“It’s no good,” Dyke once said; “the place is a nasty old desert, and I hate it, and I wish I’d never come. There’s only six letters in Africa, and half of them spell fry.”
“And that’s bad grammar and bad spelling,” said his half-brother; “and you’re a discontented young cub.”
“And you’re another,” said Dyke sourly. “Well, haven’t we been fried or grilled ever since we’ve been out here? And don’t you say yourself that it’s all a failure, and that you’ve made a big mistake?”
“Yes, sometimes, when I’m very hot and tired, Dicky, my lad. We’ve failed so far; but, look here, my brave and beautiful British boy.”
“Look here, Joe; I wish you wouldn’t be so jolly fond of chaffing and teasing me,” said Dyke angrily.
“Poor old fellow, then! Was um hot and tired and thirsty, then?” cried his half-brother mockingly. “Take it coolly, Dicky.”
“Don’t call me Dicky,” cried the boy passionately, as he kicked out both legs.
“Vandyke Emson, Esquire, ostrich-farmer, then,” said the other.
“Ostrich-farmer!” cried Dyke, in a tone full of disgust. “Ugh! I’m sick of the silly-looking, lanky goblins. I wish their heads were buried in the sand, and their bodies too.”
“With their legs sticking straight up to make fences, eh, old man?” said Joseph Emson, smiling behind his beard—a smile that would have been all lost, if it had not been for a pleasant wrinkle or two about his frank blue eyes.
“Well, they would be some good then,” said Dyke, a little more amiably. “These wire fences are always breaking down and going off spang, and twisting round your legs. Oh, I do wish I was back at home.”
“Amongst the rain and clouds and fog, so that you could be always playing cricket in summer, and football in winter, and skating when there was ice.”
“Don’t you sneer at the fog, Joe,” retorted Dyke. “I wish I could see a good thick one now.”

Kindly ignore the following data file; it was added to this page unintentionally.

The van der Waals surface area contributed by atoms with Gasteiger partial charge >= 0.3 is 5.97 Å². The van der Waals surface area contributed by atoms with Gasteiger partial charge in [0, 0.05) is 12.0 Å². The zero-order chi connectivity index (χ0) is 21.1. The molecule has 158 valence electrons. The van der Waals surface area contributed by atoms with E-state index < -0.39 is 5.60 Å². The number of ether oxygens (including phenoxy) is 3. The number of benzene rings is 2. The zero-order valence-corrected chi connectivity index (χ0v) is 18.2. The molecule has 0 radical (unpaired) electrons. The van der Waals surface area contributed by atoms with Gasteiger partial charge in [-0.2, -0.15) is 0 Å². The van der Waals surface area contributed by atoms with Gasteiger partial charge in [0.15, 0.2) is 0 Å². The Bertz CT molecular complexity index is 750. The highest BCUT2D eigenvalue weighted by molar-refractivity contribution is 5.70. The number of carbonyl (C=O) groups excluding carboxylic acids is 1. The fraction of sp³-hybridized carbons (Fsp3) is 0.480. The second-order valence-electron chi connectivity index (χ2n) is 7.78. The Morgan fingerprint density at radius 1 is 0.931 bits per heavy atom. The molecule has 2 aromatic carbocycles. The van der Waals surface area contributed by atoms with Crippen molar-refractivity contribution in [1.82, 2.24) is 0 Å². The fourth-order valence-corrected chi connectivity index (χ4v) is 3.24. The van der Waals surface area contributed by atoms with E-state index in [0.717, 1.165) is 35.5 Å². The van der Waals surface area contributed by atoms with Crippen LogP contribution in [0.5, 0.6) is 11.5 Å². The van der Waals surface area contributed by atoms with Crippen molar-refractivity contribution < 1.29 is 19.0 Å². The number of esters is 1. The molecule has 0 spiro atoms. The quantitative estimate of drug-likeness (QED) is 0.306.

“So that you could say, ‘Ah, you should see the veldt where the sun shines brightly for weeks together.’”
“Sun shines!” cried Dyke. “Here, look at my face and hands.”
“Yes; they’re burnt of good Russia leather colour, like mine, Dyke. Well, what do you say? Shall we pack the wagon, give it up, and trek slowly back to Cape Town?”
“Yes, I’m ready!” cried the boy eagerly.
“Get out, you confounded young fibber! I know you better than that.”
“No, you don’t,” said Dyke sulkily.
“Yes, I do, Dicky. I know you better than you know yourself. You’re not of that breed, my boy. You’ve got too much of the old dad’s Berserker blood in your veins. Oh, come, now: withdraw all that! British boys don’t look back when they’ve taken hold of the plough handles.”
“Bother the plough handles!”
“By all means, boy; but, I say, that isn’t English, Dyke. Where would our country’s greatness have been if her sons had been ready to sing that coward’s song?”
“Now you’re beginning to preach again, Joe,” said the boy sulkily.
“Then say ‘Thank you,’ my lad. Isn’t it a fine thing for you to have a brother with you, and then, when there isn’t a church for hundreds of miles—a brother who can preach to you?”
“No; because I know what you’re going to say—that we ought to go on and fight it out.”
“That’s it, Dicky. Didn’t some one say that the beauty of a British soldier was that he never knew when he was beaten?”
“I’m not a soldier, and I am beaten,” cried Dyke sourly.
“Not you. I know you better. Why, if I said ‘Yes; let’s give it up,’ and packed up all we cared to take, and got the wagon loaded to-night, you’d repent in the morning when we were ready to start, and say, ‘Let’s have another try.’”
“Well, perhaps I might say—”
“Ha, ha, ha!” laughed Joseph Emson; “what a young humbug you are, Dicky. Fancy you going back with me to the old dad, and us saying, ‘Here we are, back again, like two bad shillings, father. We’ve spent all our money, and we’re a pair of failures.’”
“Well, but it is so hot and tiresome, and the ostriches are such horribly stupid beasts, and—”
“We’re both very tired, and disappointed, and thirsty, and—”
“I am, you mean,” said Dyke. “Nothing ever seems to worry you.”
“Hah! I know you, Dicky, better than you know me. I feel as keenly as you do, boy. No: we will not give up. We haven’t given the ostriches a fair trial yet.”
“Oh, haven’t we!”
“No; not half. I know we’ve had terribly bad luck just lately. We did begin well.”
“No: it has all been a dreary muddle, and I’m sick of it.”